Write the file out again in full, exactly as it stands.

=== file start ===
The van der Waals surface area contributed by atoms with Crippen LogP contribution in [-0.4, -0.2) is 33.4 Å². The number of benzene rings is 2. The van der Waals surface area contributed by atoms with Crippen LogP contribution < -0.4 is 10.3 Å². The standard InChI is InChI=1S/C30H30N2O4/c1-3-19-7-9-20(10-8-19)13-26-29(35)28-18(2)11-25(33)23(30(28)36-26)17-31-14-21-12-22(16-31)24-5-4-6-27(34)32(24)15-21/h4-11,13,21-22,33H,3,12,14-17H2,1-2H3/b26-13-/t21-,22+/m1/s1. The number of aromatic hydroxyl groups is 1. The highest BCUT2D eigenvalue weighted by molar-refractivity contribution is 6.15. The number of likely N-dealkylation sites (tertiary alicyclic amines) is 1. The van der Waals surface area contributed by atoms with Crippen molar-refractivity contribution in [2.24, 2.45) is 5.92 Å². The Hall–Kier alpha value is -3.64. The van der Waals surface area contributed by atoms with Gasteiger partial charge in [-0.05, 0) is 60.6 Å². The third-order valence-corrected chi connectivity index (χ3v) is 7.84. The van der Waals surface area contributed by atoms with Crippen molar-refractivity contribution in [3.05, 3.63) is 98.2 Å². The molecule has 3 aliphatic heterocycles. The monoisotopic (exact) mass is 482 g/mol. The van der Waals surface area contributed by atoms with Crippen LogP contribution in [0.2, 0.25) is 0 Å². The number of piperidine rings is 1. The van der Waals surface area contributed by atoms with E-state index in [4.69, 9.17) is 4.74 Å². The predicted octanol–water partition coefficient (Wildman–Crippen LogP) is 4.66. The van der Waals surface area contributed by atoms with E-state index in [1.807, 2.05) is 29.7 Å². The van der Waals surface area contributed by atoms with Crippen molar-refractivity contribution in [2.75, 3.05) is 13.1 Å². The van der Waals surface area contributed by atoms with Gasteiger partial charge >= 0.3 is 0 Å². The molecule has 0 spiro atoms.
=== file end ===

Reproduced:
The van der Waals surface area contributed by atoms with Crippen LogP contribution in [-0.4, -0.2) is 33.4 Å². The number of benzene rings is 2. The van der Waals surface area contributed by atoms with Crippen LogP contribution < -0.4 is 10.3 Å². The standard InChI is InChI=1S/C30H30N2O4/c1-3-19-7-9-20(10-8-19)13-26-29(35)28-18(2)11-25(33)23(30(28)36-26)17-31-14-21-12-22(16-31)24-5-4-6-27(34)32(24)15-21/h4-11,13,21-22,33H,3,12,14-17H2,1-2H3/b26-13-/t21-,22+/m1/s1. The number of aromatic hydroxyl groups is 1. The highest BCUT2D eigenvalue weighted by molar-refractivity contribution is 6.15. The number of likely N-dealkylation sites (tertiary alicyclic amines) is 1. The van der Waals surface area contributed by atoms with Crippen molar-refractivity contribution in [2.24, 2.45) is 5.92 Å². The Hall–Kier alpha value is -3.64. The van der Waals surface area contributed by atoms with Gasteiger partial charge in [-0.05, 0) is 60.6 Å². The third-order valence-corrected chi connectivity index (χ3v) is 7.84. The van der Waals surface area contributed by atoms with Crippen molar-refractivity contribution in [3.05, 3.63) is 98.2 Å². The molecule has 3 aliphatic heterocycles. The monoisotopic (exact) mass is 482 g/mol. The van der Waals surface area contributed by atoms with Crippen LogP contribution in [0.2, 0.25) is 0 Å². The number of piperidine rings is 1. The van der Waals surface area contributed by atoms with E-state index in [4.69, 9.17) is 4.74 Å². The predicted octanol–water partition coefficient (Wildman–Crippen LogP) is 4.66. The van der Waals surface area contributed by atoms with E-state index in [1.807, 2.05) is 29.7 Å². The van der Waals surface area contributed by atoms with Crippen molar-refractivity contribution in [2.75, 3.05) is 13.1 Å². The van der Waals surface area contributed by atoms with Gasteiger partial charge >= 0.3 is 0 Å². The molecule has 0 spiro atoms.